Using caffeine as a substitute for proper sleep can contribute to sleep disorders

Poor sleep and sleep deprivation are serious health hazards on a global level. We have talked about this many times and cannot express this enough. The current 24-hour society might prevent us from getting sufficient sleep, so we might start looking for aids to compensate. A new study from the University of Michigan shows that caffeine is not the answer to this.

 

The relation between caffeine and sleep deprivation

 

People who chronically do not sleep will have a higher risk of depression, mood swings and other mood disorders . Besides that, good quality of sleep impacts the immune system and the bodies ability to heal itself.

While there are a variety of factors contributing to the world’s sleep problems, including the modern lifestyle itself, researchers have found an important caffeine and sleep deprivation connection. That connection lies, in part, in the half-life of caffeine, or how long it takes the body to process half of the caffeine a person has consumed.

This half life ranges between four and six hours. Depending on the amount and timing of caffeine intake, consuming caffeine can result in delayed sleep, as well as disruption of the deep, restorative sleep stages. It can also make existing sleep disorders, including insomnia, worse. Waking up tired yet again leads many to reach for their caffeinated beverage of choice to help them through another day.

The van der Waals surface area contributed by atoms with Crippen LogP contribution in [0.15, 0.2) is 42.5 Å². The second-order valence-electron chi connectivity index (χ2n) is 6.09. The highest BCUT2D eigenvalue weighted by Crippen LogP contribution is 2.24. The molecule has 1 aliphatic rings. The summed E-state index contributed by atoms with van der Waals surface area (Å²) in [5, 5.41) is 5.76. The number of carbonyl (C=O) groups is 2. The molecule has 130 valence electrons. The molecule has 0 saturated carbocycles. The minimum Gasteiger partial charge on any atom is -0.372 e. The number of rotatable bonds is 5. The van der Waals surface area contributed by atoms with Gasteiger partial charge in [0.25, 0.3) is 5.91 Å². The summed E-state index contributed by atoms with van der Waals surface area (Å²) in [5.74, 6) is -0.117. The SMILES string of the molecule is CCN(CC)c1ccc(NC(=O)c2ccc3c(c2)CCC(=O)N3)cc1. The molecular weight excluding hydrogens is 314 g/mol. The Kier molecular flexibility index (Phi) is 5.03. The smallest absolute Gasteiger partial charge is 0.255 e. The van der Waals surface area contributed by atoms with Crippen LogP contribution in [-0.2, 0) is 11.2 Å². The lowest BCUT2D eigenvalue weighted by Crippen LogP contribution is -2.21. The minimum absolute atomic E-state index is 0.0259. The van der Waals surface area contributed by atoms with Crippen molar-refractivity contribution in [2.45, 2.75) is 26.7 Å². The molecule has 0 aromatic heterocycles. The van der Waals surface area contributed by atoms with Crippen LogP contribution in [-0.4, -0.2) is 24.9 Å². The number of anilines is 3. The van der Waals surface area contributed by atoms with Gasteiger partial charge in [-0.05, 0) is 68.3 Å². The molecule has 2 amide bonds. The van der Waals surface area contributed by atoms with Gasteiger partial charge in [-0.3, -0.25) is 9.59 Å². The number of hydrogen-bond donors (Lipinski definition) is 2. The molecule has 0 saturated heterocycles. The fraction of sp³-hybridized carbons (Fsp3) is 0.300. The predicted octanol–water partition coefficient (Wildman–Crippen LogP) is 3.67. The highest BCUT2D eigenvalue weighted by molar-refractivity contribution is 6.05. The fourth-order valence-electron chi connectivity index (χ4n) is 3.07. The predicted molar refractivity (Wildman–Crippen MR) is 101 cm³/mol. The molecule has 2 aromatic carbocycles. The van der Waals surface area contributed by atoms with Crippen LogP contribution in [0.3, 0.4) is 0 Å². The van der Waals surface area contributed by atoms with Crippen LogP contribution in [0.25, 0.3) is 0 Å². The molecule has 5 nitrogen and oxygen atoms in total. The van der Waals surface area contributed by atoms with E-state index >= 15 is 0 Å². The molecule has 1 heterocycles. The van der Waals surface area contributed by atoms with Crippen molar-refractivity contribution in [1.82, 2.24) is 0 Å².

Caffeine consumption is most associated with coffee and tea. We often forget that soda’s contain caffeine as well and are often consumed until late at night.

People who feel tired often use soda’s, energy drinks and coffee to keep them going through out the day. This is a vicious circle that keeps people from falling asleep at night and getting a good nights rest.

 

Do not adres the symptoms, adres the problem

 

It’s time to recognize that getting proper sleep is essential self-care with a vital role in your overall physical and mental health and well-being. The very best solution to the effects of sleep deprivation is to make getting enough sleep a real priority in your life.

For many people, of course, that is easier said than done. After all, life is demanding, especially when calculating professional and family demands and responsibilities. However, taking a clear-eyed look at your priorities can help. Consider your long-term health against what those extra hours at work may provide materially and whether or not those social obligations are really worth sacrificing your sleep over. Simplifying your lifestyle and de-cluttering your life can help you to find the time for better sleep.

 

 

Source: www.chronobiology.com

 

 

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